A challenging case: Getting to the source of a dog's chronic spinal pain - Veterinary Medicine
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A challenging case: Getting to the source of a dog's chronic spinal pain
After the owner's decision to discontinue treatment too soon, this dog's lumbosacral pain and subsequent lameness took a lot of time, testing, and additional treatment to get under control.


VETERINARY MEDICINE


Discussion

Diskospondylitis is an infection of the intervertebral disk and adjacent vertebral bodies. It most commonly affects large- and giant-breed dogs.1 Males are affected twice as frequently as females.2 The most common clinical sign is spinal pain, which is present in more than 80% of cases.3 Other clinical signs are more variable and include anorexia, weight loss, lethargy, fever, and neurologic deficits.4

Hematogenous spread of organisms from local or systemic infection is thought to be the most common cause of diskospondylitis.1 Conditions that may contribute to diskospondylitis include urogenital tract infections, bacterial endocarditis, periodontal disease, and skin infections.1,5,6 Other potential sources of infectious organisms include penetrating skin wounds, migrating foreign bodies, vertebral surgery, and extension of paravertebral infections.1,7-9 A variety of bacterial organisms have been isolated from diskospondylitis lesions; Staphylococcus and Streptococcus species, Escherichia coli, and B. canis have been reported most frequently, and Pasteurella haemolytica, Pseudomonas aeruginosa, and Enterococcus, Nocardia, Actinomyces, Micrococcus, Proteus, and Corynebacterium species have been reported sporadically.7,8,10-12 Rarely, fungal organisms have been identified, including Aspergillus, Fusarium, Mucor, Penicillium, Paecilomyces, Chrysosporium, and Pseudallescheria species.10,13 Brucella canis has been implicated as the causative organism in 12.5% and 10.4% of canine diskospondylitis cases in two studies.4,14

Brucella canis is a small, gram-negative, aerobic coccobacillus.15 It can cause systemic infections in dogs, with a variety of clinical manifestations. These clinical abnormalities are the result of organism localization within tissues and immune-complex-associated pathology.16 Abortions and infertility resulting from placental infections, orchitis, and epididymitis are the most common clinical abnormalities associated with infection.17 Enlarged lymph nodes, uveitis, diskospondylitis, osteomyelitis, meningitis, glomerulonephritis, and dermatitis have also been reported.14,17-20 It is interesting that no clinical signs attributable to the urinary, lymphatic, or reproductive tract were present in this case, as would be expected in an animal infected with B. canis. Histologic examination of the testes and epididymides confirmed extensive pathology, but no abnormalities were found on clinical examination.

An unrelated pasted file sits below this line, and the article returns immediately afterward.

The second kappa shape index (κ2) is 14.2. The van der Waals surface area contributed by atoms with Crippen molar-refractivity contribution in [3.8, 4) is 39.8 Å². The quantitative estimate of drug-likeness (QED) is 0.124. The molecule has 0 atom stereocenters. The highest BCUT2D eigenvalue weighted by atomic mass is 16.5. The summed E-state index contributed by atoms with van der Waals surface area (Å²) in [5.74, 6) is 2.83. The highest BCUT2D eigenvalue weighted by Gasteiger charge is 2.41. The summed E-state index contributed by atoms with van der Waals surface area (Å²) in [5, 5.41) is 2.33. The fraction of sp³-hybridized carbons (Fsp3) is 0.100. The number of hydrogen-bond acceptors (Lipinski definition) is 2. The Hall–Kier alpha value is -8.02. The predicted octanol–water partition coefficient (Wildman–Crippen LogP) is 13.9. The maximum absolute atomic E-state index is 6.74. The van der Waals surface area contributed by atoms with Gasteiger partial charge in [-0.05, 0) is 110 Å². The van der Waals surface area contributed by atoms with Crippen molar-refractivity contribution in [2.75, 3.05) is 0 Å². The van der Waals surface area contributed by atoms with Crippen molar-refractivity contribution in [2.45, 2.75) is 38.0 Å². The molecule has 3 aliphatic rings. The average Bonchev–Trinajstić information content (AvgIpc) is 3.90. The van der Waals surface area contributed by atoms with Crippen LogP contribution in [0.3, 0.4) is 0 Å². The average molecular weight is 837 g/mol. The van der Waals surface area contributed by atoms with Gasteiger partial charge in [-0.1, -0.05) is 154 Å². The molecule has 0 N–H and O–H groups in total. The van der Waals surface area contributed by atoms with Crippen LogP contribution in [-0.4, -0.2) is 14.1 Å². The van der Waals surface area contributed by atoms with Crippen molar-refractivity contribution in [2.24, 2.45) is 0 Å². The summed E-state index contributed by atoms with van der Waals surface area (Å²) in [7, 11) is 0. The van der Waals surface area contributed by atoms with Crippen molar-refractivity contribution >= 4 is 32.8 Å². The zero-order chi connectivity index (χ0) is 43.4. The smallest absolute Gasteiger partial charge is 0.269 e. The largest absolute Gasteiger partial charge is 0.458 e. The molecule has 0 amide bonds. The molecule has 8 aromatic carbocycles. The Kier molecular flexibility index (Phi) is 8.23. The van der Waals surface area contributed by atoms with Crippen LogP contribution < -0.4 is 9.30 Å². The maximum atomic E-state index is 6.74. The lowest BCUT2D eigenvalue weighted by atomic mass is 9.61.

Brucella canis infection can be transmitted between dogs by several routes. Infections may be acquired by ingestion, by inhalation of aerosolized organisms, by venereal contact, in utero, and by fomites (e.g. from instruments used during artificial insemination or blood transfusion).15 Organisms can be found in vaginal discharge, seminal fluid, aborted materials, urine, milk, saliva, and nasal secretions from infected individuals.15,21,22 Natural infection is thought to most commonly occur by oronasal contact with aborted materials.

A diagnosis of B. canis infection carries many important clinical implications. Brucella canis is a potential zoonotic agent. More than 35 human infections with B. canis have been reported in the literature, but people appear relatively resistant to infection, and the disease is typically responsive to antimicrobial therapy.23,24 The mechanism of B. canis transmission from dogs to people has not been fully elucidated, but it is thought to occur by contact with infected tissues or body fluids.24 Typical clinical signs in people include fatigue, fever, chills, weight loss, and enlarged lymph nodes.24-26 Rarely, serious complications, such as meningitis, endocarditis, hepatitis, arthritis, osteomyelitis, and visceral abscesses, may develop.23,27


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Source: VETERINARY MEDICINE,
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